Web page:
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/feels/ - Advice & Venting

Talk about relationships of all kinds, ask for advice, or just vent

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Anonymous 31809

I'm getting to the point where I don't feel comfortable posting on social media anymore. Reddit, Discord, Twitter, Instagram….the works.

I hate that everything is tied to my identity forever, and it doesn't automatically delete the way imageboards do (unless you're on 4chan with a tripcode, then people can search your trip…I guess…).

I wish social media would automatically delete my history after 1 year. I'm usually a pretty active user, so deleting all my comments is annoying.

I wonder if this is stage 1 cancer from imageboard use. What is stage 2?

Anonymous 31810

How old are you? I was 20 when I stopped using all social media (actually stopped, not continue to use it to message one or two friends)

Anonymous 31811

I'm 27

Anonymous 31823

You're breaking free from the mental conditioning and oversocialization. Congrats !

And remember : before 2007 it was considered common sense to never post personal or identifying information and to always use a pseudonym on the internet. It was even something that primary school children were taught. Of course, the masses quickly forgot this mindset when social media came along.

Anonymous 31831

I would say you're having a pretty reasonable response to what the world is like in 2019.

Image boards have been my out ever since I realized that I would be haunted by my 13 year old self forever if I ever became a person of note or got a determined stalker. The odds of me ever being a person of note are slim, but I find myself deliberately avoiding anything that could even remotely go in that direction out of unease.

Anonymous 31834

Understandable, I also feel spoiled by imageboards.
I like freely posting extreme bullshit and not having it connected to one account, especially without the expectation and audience that comes with social media. If I disappear off of a chan no one will know but if I drop my twitter or insta I have to account for it. And attention on imageboards is equally distributed whereas on social media it's all about chance, appeal, and a matter of time to collect followers, which someone like me just doesn't have the long-term social energy to do. (talking as a person who posts drawings btw)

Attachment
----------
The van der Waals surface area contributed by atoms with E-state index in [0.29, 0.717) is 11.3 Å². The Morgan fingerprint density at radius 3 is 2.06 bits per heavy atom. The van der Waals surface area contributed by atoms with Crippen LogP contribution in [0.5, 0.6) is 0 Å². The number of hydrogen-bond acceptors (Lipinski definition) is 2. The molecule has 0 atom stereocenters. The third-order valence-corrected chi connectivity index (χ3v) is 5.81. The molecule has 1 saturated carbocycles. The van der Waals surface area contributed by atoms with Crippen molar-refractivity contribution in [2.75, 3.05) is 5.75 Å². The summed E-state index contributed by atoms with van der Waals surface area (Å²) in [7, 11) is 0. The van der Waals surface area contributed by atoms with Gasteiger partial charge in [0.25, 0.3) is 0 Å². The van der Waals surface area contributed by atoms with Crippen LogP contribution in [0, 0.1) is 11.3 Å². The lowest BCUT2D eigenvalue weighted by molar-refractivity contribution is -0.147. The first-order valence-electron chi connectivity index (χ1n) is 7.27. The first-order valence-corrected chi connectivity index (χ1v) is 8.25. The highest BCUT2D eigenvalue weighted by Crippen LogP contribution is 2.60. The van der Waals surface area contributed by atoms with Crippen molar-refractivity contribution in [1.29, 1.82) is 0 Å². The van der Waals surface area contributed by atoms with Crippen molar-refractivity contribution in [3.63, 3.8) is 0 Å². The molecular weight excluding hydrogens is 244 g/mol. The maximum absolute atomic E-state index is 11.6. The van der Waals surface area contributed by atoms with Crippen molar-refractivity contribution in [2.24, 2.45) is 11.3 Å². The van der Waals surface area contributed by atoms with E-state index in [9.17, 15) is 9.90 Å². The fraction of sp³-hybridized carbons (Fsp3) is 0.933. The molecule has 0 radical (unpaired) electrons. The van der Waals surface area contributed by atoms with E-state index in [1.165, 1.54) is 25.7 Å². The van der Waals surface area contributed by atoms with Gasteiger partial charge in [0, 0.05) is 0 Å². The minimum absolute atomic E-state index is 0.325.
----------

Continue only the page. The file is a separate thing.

Right? I never post pictures of me or my full name on social media, and normies I meet irl think I'm bizarre for it. Yet this was the norm for me growing up, and still is in some spaces (read: fandom and online artist spaces) I crawled around in before I stopped posting.

Anonymous 31842


I totally feel you anon. Social Media is too much effort to hide your true self, it makes me feel fake and I can't cope with that. That's why im almost always on imageboards.

Anonymous 31848

I have a few accounts still (Tumblr, Wattpad, Archiveofourown, various forums) but I periodically delete them and start over because I don't like having an identity. Imageboards are the only place I feel safe to post because people usually don't recognize me. But I did get recognized a few times on 4chan so I had to move here. Men are scary and enjoy doxxing women.

Anonymous 31905

I never really used social media much, so I don't feel I have any identity online in the first place. But I do delete and create new account on discord from time to time and check out different groups. I always end up being a lurker though so there's no messages I need to delete. I'm naturally very elusive person even irl.

Anonymous 31920

What does the box say?

Anonymous 31922

stage 2 is realizing everything is pointless and this reality isn't even real so you should just kill yourself to get to the next one

Anonymous 31923

みかん Mikan, probably her name or the name of the animal dunno not a true weeb

Anonymous 31925

みかん means tangerine or clementine (not sure).

Anonymous 31980

It's strange and surprising how completely dropping off of social media in current year means almost instant social alienation. Even more surprising when it comes from people you used to be close to and have known for years. Even though you have plenty of methods of communication, communication will effectively whither down to nothing. Perhaps this was just the case for me personally and it's not the same for everyone because some of you may actually be able to form real, lasting relationships with good people in the real world.